A former employee of the American Red Cross in New Orleans has been accused of misappropriating more than $42,000 by cashing numerous prepaid debit cards the organization hands out to victims of disasters.

Deborah McCoy, 63, who served as a “regional response specialist” for the organization in New Orleans, issuing and activating so-called client assistance cards, resigned in mid-February after being confronted by a superior. The District Attorney’s Office obtained a warrant for her arrest last month on counts of felony theft, fraudulent acquisition of a credit card and access device fraud.

The Red Cross began its own investigation after a disaster victim reported she “did not receive aid” from a client assistance card she had been issued to use for rent and bedding. “That (card) had been in the custody of Ms. McCoy for issuing to a qualified person needing assistance,” the warrant says.

According to the organization’s website, the cards can be used at retail locations accepting MasterCard. They also can be used to obtain cash from ATMs.

Norma Crowder, the Red Cross’s deputy director for local response operations, “approached McCoy wanting an explanation after discovering” that McCoy, instead of the victim, had received the funds from the card. “Since McCoy had no explanation,” the warrant says, “she was directed to return all remaining (client assistance cards) in her custody.”

Crowder asked McCoy whether she would “see her photo on the ATM camera” video showing the person who cashed out the card.

“I don’t know,” McCoy said, according to the warrant. “Am I going to jail?”

McCoy tendered her resignation Feb. 14. Four days later, she telephoned Kay Wilkins, the Red Cross’ regional chief executive officer, to apologize and ask whether she could repay the $525 she had been caught stealing. The warrant says McCoy repaid the money, admitting to the theft.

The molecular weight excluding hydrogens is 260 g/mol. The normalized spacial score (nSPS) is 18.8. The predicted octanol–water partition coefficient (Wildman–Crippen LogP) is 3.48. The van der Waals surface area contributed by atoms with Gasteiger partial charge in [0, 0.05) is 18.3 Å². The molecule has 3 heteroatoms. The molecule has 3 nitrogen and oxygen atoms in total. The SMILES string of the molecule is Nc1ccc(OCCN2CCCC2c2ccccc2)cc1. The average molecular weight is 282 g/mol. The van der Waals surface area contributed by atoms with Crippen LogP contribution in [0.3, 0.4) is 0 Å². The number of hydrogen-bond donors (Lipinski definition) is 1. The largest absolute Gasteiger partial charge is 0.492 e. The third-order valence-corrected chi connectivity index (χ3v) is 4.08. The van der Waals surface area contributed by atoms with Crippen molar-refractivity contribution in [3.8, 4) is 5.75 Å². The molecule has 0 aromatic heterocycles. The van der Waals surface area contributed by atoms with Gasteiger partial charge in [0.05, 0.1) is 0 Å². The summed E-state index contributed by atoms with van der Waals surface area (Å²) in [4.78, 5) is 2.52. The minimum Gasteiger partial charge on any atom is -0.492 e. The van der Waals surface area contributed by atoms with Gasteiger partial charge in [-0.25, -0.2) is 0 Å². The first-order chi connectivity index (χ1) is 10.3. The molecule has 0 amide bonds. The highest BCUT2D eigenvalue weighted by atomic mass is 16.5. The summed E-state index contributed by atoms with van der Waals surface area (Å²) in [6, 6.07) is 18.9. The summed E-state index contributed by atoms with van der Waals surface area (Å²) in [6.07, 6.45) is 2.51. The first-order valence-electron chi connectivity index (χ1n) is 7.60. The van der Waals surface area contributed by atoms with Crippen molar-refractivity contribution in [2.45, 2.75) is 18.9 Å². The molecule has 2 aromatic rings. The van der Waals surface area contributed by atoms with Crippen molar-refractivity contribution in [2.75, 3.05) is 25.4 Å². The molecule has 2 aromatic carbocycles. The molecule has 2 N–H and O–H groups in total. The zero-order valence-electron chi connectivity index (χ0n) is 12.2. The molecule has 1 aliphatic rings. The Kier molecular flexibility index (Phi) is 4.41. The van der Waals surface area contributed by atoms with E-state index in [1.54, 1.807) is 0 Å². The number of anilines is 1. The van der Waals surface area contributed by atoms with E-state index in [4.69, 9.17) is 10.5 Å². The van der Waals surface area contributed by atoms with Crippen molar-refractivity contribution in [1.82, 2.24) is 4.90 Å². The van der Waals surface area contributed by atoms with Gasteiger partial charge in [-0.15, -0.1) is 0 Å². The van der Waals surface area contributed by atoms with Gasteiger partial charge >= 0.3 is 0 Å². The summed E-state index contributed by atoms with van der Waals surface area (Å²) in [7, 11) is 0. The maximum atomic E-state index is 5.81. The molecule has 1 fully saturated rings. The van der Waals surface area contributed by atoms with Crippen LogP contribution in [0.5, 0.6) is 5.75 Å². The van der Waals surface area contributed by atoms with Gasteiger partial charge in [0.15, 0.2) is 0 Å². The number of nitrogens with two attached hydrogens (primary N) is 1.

The Red Cross decided to review all of McCoy’s cases dating back to July 1, 2013, and “discovered numerous misappropriations” to the tune of $42,131. The warrant says the organization reviewed about 187 cases.

“The information in this matter was developed through a detailed review of our disaster services operation,” Nancy Malone, a Red Cross spokeswoman, said in a statement, adding that the organization would fully cooperate with authorities. “That information was turned over to law enforcement officials in Orleans Parish, who began an investigation into the matter.”

It’s not clear why McCoy has not been arrested. Christopher Bowman, a spokesman for District Attorney Leon Cannizzaro, declined to comment, citing the ongoing investigation. Efforts to reach McCoy for comment were unsuccessful Friday.

The warrant, dated Aug. 5, says McCoy telephoned Nick Geraci, an investigator with the District Attorney’s Office, on Aug. 4 asking whether she could use her retirement funds to pay restitution, noting she receives about $1,500 a month. “McCoy stated she would contact her retirement fund to find out what can be taken out in one lump sum,” the warrant says.

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